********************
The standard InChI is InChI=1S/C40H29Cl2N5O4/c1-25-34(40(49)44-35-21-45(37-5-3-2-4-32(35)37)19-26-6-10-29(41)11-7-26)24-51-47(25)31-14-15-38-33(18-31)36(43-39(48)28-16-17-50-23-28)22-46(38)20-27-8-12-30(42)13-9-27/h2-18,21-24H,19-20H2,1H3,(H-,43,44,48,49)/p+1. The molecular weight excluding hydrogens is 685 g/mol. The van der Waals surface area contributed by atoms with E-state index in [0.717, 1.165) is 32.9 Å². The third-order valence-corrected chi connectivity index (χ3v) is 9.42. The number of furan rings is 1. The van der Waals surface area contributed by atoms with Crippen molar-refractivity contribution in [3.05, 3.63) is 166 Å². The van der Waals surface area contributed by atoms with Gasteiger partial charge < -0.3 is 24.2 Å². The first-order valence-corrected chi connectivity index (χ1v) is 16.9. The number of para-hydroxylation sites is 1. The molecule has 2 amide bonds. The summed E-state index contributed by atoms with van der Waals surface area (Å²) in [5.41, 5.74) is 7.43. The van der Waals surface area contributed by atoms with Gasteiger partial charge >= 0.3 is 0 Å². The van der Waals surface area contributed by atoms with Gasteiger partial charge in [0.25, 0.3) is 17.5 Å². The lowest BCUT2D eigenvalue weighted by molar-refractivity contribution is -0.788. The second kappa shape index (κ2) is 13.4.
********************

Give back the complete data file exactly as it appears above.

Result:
The standard InChI is InChI=1S/C40H29Cl2N5O4/c1-25-34(40(49)44-35-21-45(37-5-3-2-4-32(35)37)19-26-6-10-29(41)11-7-26)24-51-47(25)31-14-15-38-33(18-31)36(43-39(48)28-16-17-50-23-28)22-46(38)20-27-8-12-30(42)13-9-27/h2-18,21-24H,19-20H2,1H3,(H-,43,44,48,49)/p+1. The molecular weight excluding hydrogens is 685 g/mol. The van der Waals surface area contributed by atoms with E-state index in [0.717, 1.165) is 32.9 Å². The third-order valence-corrected chi connectivity index (χ3v) is 9.42. The number of furan rings is 1. The van der Waals surface area contributed by atoms with Crippen molar-refractivity contribution in [3.05, 3.63) is 166 Å². The van der Waals surface area contributed by atoms with Gasteiger partial charge < -0.3 is 24.2 Å². The first-order valence-corrected chi connectivity index (χ1v) is 16.9. The number of para-hydroxylation sites is 1. The molecule has 2 amide bonds. The summed E-state index contributed by atoms with van der Waals surface area (Å²) in [5.41, 5.74) is 7.43. The van der Waals surface area contributed by atoms with Gasteiger partial charge >= 0.3 is 0 Å². The van der Waals surface area contributed by atoms with Gasteiger partial charge in [0.25, 0.3) is 17.5 Å². The lowest BCUT2D eigenvalue weighted by molar-refractivity contribution is -0.788. The second kappa shape index (κ2) is 13.4.